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6 Stages of The Employee Life Cycle

6 Stages of The Employee Life Cycle

The Employee Life Cycle Model maintains that all employees pass through six individual life cycle stages during their employment.

The Employee Life Cycle Model maintains that all employees pass through six individual life cycle stages during their employment.

Each stage of the employee life cycle exerts a heightened responsibility upon managers and HR professionals. It is their job to adequately nurture employees throughout all stages of the employee journey.

What is the Employee Life Cycle?

The employee life cycle can also be referred to as the ‘HR life cycle’, or ‘HR cycle’. This process operates under the pretence that employee satisfaction should be held in equally high regard as customer satisfaction.

Companies that fail to acknowledge this find themselves with high employee turnover rates and lack-lustre engagement.

A different engagement strategy must be employed for each stage of the cycle. As corporations grow, it can be different to maintain an impetus for employee satisfaction.

The 6 Employee Lifecycle Stages

  1. Attraction
  2. Recruitment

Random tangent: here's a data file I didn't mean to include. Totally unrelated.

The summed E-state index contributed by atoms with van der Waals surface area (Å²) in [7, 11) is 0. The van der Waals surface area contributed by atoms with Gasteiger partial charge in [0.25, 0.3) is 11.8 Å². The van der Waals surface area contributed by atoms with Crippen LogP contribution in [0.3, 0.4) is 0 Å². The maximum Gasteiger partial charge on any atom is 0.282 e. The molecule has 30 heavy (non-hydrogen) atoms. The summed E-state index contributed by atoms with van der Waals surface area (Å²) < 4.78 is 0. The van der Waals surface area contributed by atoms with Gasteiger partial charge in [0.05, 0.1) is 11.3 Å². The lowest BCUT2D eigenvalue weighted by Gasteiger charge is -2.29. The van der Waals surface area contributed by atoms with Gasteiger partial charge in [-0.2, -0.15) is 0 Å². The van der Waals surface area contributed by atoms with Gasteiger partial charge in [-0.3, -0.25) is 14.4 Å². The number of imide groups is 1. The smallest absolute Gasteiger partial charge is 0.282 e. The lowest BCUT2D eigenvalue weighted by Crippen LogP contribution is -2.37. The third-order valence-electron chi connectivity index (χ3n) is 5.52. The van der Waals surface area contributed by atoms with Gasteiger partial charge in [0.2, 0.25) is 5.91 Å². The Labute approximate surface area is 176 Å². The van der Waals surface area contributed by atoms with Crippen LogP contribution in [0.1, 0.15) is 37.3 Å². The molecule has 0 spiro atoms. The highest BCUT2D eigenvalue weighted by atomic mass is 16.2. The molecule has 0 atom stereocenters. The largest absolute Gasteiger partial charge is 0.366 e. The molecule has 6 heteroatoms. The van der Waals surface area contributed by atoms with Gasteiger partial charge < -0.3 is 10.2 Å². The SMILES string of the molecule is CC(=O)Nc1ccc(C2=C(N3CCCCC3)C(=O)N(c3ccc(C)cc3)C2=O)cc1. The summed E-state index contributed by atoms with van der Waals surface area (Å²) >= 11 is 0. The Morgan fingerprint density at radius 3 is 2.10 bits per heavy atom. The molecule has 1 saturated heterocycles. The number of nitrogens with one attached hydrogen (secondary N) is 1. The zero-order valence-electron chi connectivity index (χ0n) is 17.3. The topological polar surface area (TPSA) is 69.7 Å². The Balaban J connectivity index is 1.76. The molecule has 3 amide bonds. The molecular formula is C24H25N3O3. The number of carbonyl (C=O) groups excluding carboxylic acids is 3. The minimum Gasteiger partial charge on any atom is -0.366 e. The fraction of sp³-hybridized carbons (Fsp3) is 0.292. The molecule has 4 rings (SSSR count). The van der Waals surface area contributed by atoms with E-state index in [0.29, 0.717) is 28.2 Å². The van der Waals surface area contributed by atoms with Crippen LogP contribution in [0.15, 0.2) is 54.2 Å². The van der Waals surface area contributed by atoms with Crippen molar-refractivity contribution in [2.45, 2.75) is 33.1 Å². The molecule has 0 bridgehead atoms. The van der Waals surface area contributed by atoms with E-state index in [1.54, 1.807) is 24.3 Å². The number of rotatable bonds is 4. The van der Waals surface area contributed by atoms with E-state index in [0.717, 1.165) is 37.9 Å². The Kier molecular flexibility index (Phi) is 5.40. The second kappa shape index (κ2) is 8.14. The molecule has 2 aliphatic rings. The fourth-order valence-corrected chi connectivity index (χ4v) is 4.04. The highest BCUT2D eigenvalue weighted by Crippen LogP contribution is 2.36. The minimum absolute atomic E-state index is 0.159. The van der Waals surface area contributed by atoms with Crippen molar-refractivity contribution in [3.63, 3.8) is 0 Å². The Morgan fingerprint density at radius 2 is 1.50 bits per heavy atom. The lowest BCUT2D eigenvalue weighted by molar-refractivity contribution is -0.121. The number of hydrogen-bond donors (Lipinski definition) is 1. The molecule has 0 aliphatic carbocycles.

3. Onboarding
  4. Development
  5. Retention
  6. Separation


Why Is The Employee Lifecycle Important?

Placing onus upon all stages of the employee life cycle helps your company to connect with top industry professionals, optimise their performance and retain them for as long as possible.

Retaining top employees reduces employee turnover which can be an expensive and time-costly process. Furthermore, existing and departing employees act as valuable company ambassadors. This can help acquire better talent in future recruitment. 

What Are the 6 Stages of the Employee Lifecycle?

Viewing each employee's journey in the following six stages ensures that attention is distributed equally from the first stage to the last. This inevitably results in reduced absenteeism, longer employment and the retention of top-performing talent.

1. Attraction

The attraction phase is continuously evolving. It doesn’t simply occur when you are on the hunt for a new employee. How your employees, your stakeholders, and the general public perceive your company is crucial to the attraction phase.